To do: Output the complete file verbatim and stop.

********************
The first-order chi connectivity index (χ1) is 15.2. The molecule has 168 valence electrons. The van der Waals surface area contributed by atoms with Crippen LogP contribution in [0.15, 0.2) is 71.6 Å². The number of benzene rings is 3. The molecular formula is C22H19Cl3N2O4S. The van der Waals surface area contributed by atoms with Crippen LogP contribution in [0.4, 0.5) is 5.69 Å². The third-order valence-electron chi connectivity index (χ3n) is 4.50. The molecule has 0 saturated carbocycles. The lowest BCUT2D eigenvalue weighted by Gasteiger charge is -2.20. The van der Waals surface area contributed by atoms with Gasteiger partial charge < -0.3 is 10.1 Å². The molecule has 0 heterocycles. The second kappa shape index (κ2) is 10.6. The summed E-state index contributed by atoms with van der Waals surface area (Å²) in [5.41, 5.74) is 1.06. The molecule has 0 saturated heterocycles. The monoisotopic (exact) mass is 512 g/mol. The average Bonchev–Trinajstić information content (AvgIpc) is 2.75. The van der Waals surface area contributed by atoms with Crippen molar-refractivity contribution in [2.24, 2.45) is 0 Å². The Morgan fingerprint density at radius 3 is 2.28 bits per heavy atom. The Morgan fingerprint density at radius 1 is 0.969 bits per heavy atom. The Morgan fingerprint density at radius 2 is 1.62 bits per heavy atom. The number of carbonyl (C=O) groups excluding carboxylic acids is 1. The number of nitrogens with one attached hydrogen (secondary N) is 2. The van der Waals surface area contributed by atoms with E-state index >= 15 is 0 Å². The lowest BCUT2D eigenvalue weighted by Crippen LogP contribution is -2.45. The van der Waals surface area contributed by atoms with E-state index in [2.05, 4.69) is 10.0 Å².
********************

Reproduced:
The first-order chi connectivity index (χ1) is 15.2. The molecule has 168 valence electrons. The van der Waals surface area contributed by atoms with Crippen LogP contribution in [0.15, 0.2) is 71.6 Å². The number of benzene rings is 3. The molecular formula is C22H19Cl3N2O4S. The van der Waals surface area contributed by atoms with Crippen LogP contribution in [0.4, 0.5) is 5.69 Å². The third-order valence-electron chi connectivity index (χ3n) is 4.50. The molecule has 0 saturated carbocycles. The lowest BCUT2D eigenvalue weighted by Gasteiger charge is -2.20. The van der Waals surface area contributed by atoms with Gasteiger partial charge < -0.3 is 10.1 Å². The molecule has 0 heterocycles. The second kappa shape index (κ2) is 10.6. The summed E-state index contributed by atoms with van der Waals surface area (Å²) in [5.41, 5.74) is 1.06. The molecule has 0 saturated heterocycles. The monoisotopic (exact) mass is 512 g/mol. The average Bonchev–Trinajstić information content (AvgIpc) is 2.75. The van der Waals surface area contributed by atoms with Crippen molar-refractivity contribution in [2.24, 2.45) is 0 Å². The Morgan fingerprint density at radius 3 is 2.28 bits per heavy atom. The Morgan fingerprint density at radius 1 is 0.969 bits per heavy atom. The Morgan fingerprint density at radius 2 is 1.62 bits per heavy atom. The number of carbonyl (C=O) groups excluding carboxylic acids is 1. The number of nitrogens with one attached hydrogen (secondary N) is 2. The van der Waals surface area contributed by atoms with E-state index >= 15 is 0 Å². The lowest BCUT2D eigenvalue weighted by Crippen LogP contribution is -2.45. The van der Waals surface area contributed by atoms with E-state index in [2.05, 4.69) is 10.0 Å².